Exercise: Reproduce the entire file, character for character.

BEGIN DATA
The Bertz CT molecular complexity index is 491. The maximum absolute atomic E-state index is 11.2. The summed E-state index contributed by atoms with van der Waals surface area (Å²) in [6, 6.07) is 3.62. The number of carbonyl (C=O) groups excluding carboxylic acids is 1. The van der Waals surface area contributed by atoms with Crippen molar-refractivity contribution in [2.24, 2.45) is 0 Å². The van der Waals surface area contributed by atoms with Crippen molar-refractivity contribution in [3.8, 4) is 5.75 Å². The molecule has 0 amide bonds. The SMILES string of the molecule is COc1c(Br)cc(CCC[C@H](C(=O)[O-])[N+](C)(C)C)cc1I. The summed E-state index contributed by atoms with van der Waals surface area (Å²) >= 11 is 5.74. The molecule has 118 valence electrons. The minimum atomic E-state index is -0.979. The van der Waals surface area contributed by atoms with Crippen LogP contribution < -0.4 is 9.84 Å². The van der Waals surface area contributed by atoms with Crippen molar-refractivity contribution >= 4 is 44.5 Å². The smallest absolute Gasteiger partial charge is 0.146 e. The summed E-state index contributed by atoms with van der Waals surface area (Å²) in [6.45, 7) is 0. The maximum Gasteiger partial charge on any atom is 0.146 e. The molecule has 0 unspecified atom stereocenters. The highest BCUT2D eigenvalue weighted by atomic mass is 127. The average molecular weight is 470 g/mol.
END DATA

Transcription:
The Bertz CT molecular complexity index is 491. The maximum absolute atomic E-state index is 11.2. The summed E-state index contributed by atoms with van der Waals surface area (Å²) in [6, 6.07) is 3.62. The number of carbonyl (C=O) groups excluding carboxylic acids is 1. The van der Waals surface area contributed by atoms with Crippen molar-refractivity contribution in [2.24, 2.45) is 0 Å². The van der Waals surface area contributed by atoms with Crippen molar-refractivity contribution in [3.8, 4) is 5.75 Å². The molecule has 0 amide bonds. The SMILES string of the molecule is COc1c(Br)cc(CCC[C@H](C(=O)[O-])[N+](C)(C)C)cc1I. The summed E-state index contributed by atoms with van der Waals surface area (Å²) >= 11 is 5.74. The molecule has 118 valence electrons. The minimum atomic E-state index is -0.979. The van der Waals surface area contributed by atoms with Crippen LogP contribution < -0.4 is 9.84 Å². The van der Waals surface area contributed by atoms with Crippen molar-refractivity contribution >= 4 is 44.5 Å². The smallest absolute Gasteiger partial charge is 0.146 e. The summed E-state index contributed by atoms with van der Waals surface area (Å²) in [6.45, 7) is 0. The maximum Gasteiger partial charge on any atom is 0.146 e. The molecule has 0 unspecified atom stereocenters. The highest BCUT2D eigenvalue weighted by atomic mass is 127. The average molecular weight is 470 g/mol.